How to watch the 2016 Rio Olympics

There are different ways to keep up with the action from Brazil.

Associated Press

The summer Olympics are just a few days away, and whether or not you're a sports fan, chances are you'll want to keep up with everything that happens in Rio de Janeiro. Thankfully, you'll have many options to watch this year's games. But before we tell you how to tune in, you should know the event officially kicks off on August 5th, but certain competitions begin earlier. For instance, soccer (aka football) has games on August 3rd, starting with the women's match between Sweden and South Africa. There's also going to be gymnastics training that day. Whatever your favorite sport may be, NBCUniversal is going to have those of you in the U.S. covered -- even in virtual reality.

For cable or satellite customers

NBC Olympic Social Opening Ceremony

Pay-TV subscribers have it easy. NBCUniversal will broadcast more than 2,000 hours of Olympics coverage across 11 different networks, all owned by the company itself. These include Bravo, CNBC, Golf Channel, MSNBC, NBC Sports Network, USA Network and NBC. Spanish speakers, meanwhile, can keep up with the games on Telemundo and NBC Universo. If you're a soccer buff, you'll definitely want to tune into these two often from August 3rd to the 20th.

In a major shift compared to London 2012, some of the big television providers have big plans for 4K this year. Comcast, DirecTV and Dish have announced that they'll be serving up 83 hours of Ultra HD content from the Rio Olympics. The only caveat is that most of it won't be live, but this is still a perfect opportunity to put your shiny, new 4K TV to good use. The opening and closing ceremonies will be available in 4K on a 2.5-hour delay, while content from other events (such as basketball, swimming and track and field) is expected to hit the on-demand Rio 2016 portal the next day.

Whether you're subscribed to Comcast, DirecTV or Dish, keep in mind you'll need a 4K set-top box (and TV) to take advantage of this feature. So if you don't have one yet, you have a couple days to try to make it happen. It's unfortunate that FiOS, Time Warner Cable and U-verse customers will miss out on 4K content, but at least they can still watch in regular HD.

Parenting Usain Bolt's Mom

Watch on your phone or tablet, if you have a pay-TV login

People with pay-TV logins, even borrowed ones, won't have much trouble watching the games away from home. NBCUniversal plans to stream 4,500 hours of Olympics programming, including live events, at and through its NBC Sports App on smartphones, tablets and connected TVs. The application is available for iOS, Android, some Windows mobile devices, Roku, Apple TV and Amazon's Fire TV. Not surprisingly, as mentioned earlier, having access to NBC's TV Everywhere offering will require an account from a cable or satellite TV provider, or PlayStation Vue.

Olympics in VR

What a time to be alive! Virtual reality is everywhere: The medium is being used for different purposes across a variety of genres, such as education, film and in-home entertainment. Now, as part of its efforts to let viewers experience the Olympics in new ways, NBCUniversal will have more than 85 hours of programming available in virtual reality. The 360-degree video treatment is coming to a few different sports, including men's basketball, gymnastics and track and field. But the content won't be there for everyone. Aside from requiring a pay-TV login, it will be streamed exclusively on Samsung's Gear VR headset.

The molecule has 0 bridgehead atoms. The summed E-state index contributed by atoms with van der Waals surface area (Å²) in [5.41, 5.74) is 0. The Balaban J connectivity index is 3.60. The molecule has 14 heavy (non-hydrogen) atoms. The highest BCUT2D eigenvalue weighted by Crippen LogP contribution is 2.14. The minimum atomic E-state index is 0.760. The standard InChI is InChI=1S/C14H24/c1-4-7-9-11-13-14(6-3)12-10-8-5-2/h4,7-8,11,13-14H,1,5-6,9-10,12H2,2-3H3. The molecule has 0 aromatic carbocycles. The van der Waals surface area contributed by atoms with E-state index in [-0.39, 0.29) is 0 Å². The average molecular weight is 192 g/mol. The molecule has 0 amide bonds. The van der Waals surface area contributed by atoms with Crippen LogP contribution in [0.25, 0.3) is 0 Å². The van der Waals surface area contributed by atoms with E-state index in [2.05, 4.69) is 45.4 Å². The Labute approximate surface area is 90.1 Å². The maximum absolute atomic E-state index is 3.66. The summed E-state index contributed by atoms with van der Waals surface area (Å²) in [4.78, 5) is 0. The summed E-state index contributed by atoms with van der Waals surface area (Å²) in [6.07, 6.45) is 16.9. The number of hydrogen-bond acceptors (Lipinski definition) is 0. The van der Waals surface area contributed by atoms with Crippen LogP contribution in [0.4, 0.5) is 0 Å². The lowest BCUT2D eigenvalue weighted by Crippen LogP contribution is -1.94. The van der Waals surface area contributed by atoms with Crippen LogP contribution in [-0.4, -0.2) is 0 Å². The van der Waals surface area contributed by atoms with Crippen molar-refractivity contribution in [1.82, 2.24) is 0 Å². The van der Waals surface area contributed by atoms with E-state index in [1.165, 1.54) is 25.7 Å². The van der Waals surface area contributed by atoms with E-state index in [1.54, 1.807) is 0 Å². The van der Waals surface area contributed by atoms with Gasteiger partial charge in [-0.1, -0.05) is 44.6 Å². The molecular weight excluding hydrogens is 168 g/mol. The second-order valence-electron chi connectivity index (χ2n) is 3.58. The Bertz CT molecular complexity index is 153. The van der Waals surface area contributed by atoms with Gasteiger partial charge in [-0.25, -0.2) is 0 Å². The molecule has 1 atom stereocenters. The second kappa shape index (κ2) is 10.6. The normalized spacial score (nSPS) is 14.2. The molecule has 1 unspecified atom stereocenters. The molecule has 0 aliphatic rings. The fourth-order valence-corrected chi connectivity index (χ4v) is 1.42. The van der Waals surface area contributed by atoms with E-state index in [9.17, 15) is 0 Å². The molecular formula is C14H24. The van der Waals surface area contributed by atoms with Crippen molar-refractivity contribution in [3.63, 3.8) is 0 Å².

Samsung At The Team USA Road To Rio Tour Stop In Philadelphia

Olympic athletes demoed Samsung's Gear VR last year.


During the 2014 World Cup, Univision did the unthinkable: It let people in the U.S. stream every game up until the knockout round without a pay-TV account. But that's clearly not a route NBCUniversal is willing to take. Cord-cutters have limited options for watching the Olympics. The obvious one is getting an over-the-air antenna though that only gets you access to NBC and Telemundo. For what it's worth, the opening and closing ceremonies, plus most of Team USA's bigger events, will be broadcasted on NBC. Telemundo, on the other hand, comes in handy for the Latino population and anyone who loves soccer.

Now, if you have Sling TV, you're in luck. And if you don't, you may want to think about getting an account, even if it's only for the month of August. With the Sling TV Blue package, which costs $25 per month, you'll have access to NBCUniversal's NBC Sports Network, USA Network and Bravo. You also get NBC, but only if you're in Chicago, New York, the Bay Area, Los Angeles, San Diego, Philadelphia, Dallas and Fort Worth, Miami and Fort Lauderdale, Hartford and New Haven and, finally, Washington, DC.

Sling TV also offers the Golf Channel and, for Spanish speakers, Telemundo and NBC Universo, but you'll need the Sports Extra and Best of Spanish TV $5 add-ons. That said, the service is running a promotion for the Olympics in which it'll offer a free preview of CNBC and MSNBC, giving viewers access to those channels at no additional cost until the Rio Olympics' end. As a refresher, Sling TV works on the web, iOS, Android, Amazon's Kindle Fire and Fire TV, Apple TV, Android TV, Roku and Xbox One.

PlayStation Vue's Elite Slim plan channel list.

You'll get a similar deal with Sony's PlayStation Vue, which offers plans starting at $30 per month. The cord-cutter service has apps for PlayStation 3, PlayStation 4, Roku, iOS and Android, giving you the option to watch on a TV or mobile device. You'll want to pay for the $45 Elite Slim plan though, as that's the one that includes every channel from NBCUniversal.

Pay-TV customer or cord-cutter, you'll want to check out the official schedule to find out when every Olympic event is happening. Because the last thing you want to do is miss Usain Bolt get yet another gold medal in the men's 100m.